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Competitive shooting: more than commander's hobby

  • Published
  • By Airman 1st Class Candy Miller
  • 82nd Training Wing Public Affairs
When the 80th Flying Training Wing commander became a pilot he decided he needed to be proficient with his weapon in case he is ever in a combat environment. His diligence with combat weapons training resulted in a love for competitive shooting as an active member of the United States Practical Shooting Association.

The first seven years of the Col. Kevin Schneider's career were overseas, which didn't allow him a lot of time to dedicate to shooting. He returned stateside in 1996 and worked on being a credible shooter. For the next 10 years, he spent time shooting, but didn't get into any serious competitions.

Colonel Schneider said his assignment to Special Operations Task Forces in 2007 introduced him to some of the best shooters in the world. He made friends who were trained in hostage rescue shooting.

"It turned into something more than a hobby," he said. He also said hearing stories of his friend that was a prisoner of war in Operation Desert Storm made him realize the risks of flying fighter aircraft.

"If I was in combat and my aircraft was shot down, all I would have is a pistol and I would need to be proficient at shooting to protect myself," the colonel said. "It's one of those skills that is important to someone in the military because when it comes to combat, there is a penalty for being the second best shooter."

Being surrounded by experienced shooters led the then-lieutenant colonel to train with Matt Burkett, a professional shooter and trainer.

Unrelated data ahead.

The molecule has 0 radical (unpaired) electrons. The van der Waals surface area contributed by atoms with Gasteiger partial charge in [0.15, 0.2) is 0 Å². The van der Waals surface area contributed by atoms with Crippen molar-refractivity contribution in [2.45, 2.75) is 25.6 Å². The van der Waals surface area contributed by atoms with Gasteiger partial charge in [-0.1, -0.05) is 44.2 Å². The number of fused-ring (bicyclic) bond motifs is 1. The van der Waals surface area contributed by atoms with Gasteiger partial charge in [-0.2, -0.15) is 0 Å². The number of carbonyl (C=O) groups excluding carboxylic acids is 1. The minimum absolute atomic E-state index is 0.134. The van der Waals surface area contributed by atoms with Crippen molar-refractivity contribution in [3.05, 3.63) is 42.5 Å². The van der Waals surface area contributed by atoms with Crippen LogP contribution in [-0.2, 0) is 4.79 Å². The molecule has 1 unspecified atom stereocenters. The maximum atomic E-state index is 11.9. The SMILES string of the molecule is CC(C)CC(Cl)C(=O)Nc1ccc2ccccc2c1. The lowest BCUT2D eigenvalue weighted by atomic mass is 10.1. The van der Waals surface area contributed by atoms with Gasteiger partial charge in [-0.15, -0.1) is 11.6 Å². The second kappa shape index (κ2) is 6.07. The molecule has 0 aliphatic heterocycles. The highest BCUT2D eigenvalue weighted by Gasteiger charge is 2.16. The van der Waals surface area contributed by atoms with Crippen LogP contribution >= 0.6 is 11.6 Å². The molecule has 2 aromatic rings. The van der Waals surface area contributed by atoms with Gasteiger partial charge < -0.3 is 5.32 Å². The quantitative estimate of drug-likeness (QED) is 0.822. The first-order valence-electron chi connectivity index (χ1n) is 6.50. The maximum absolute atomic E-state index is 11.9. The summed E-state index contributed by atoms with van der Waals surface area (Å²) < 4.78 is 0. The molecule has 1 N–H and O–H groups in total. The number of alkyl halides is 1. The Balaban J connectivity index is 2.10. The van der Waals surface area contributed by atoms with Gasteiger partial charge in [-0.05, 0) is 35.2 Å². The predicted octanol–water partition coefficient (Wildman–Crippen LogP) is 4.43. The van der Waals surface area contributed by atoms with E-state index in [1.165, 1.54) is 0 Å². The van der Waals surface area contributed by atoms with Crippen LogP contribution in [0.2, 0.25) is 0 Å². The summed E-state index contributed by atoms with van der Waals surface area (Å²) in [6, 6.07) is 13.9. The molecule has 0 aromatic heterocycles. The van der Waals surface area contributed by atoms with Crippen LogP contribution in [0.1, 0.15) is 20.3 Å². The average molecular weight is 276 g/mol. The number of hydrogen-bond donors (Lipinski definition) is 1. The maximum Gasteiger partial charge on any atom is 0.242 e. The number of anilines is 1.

"Matt pointed out a lot of flaws in my stance, grip, focus and body control," Colonel Schneider said. "After about an hour with him, I realized I've been wasting a lot of ammo in shooting."

In 2008, the colonel began seriously competing with a goal of at least one club match every month. That September, Colonel Schneider was 2nd place in his category at the Utah State Championships.

"I typically shoot about 1,000 rounds per month but if I'm preparing for a match I'll shoot around 2,000 rounds per month," he said.

He said he uses an STI International M1911 pistol and usually competes in the Limited Category.

The 80th FTW commander said he has missed a match because of his duties at Sheppard and sometimes staying current in shooting can be difficult. Although he has never had to use the ability in combat, he likes that "it's a skill set that applies directly to my job in the military.

Colonel Schneider said, "...in a competition, you're shooting at multiple targets while moving in and around obstacles. You have to make decisions to shoot or not and are judged based on time and accuracy."

Colonel Schneider said he has shot in local matches during his time at Sheppard but his next big competition will be the Double Tap Championship in Wichita Falls, Texas in March 2010.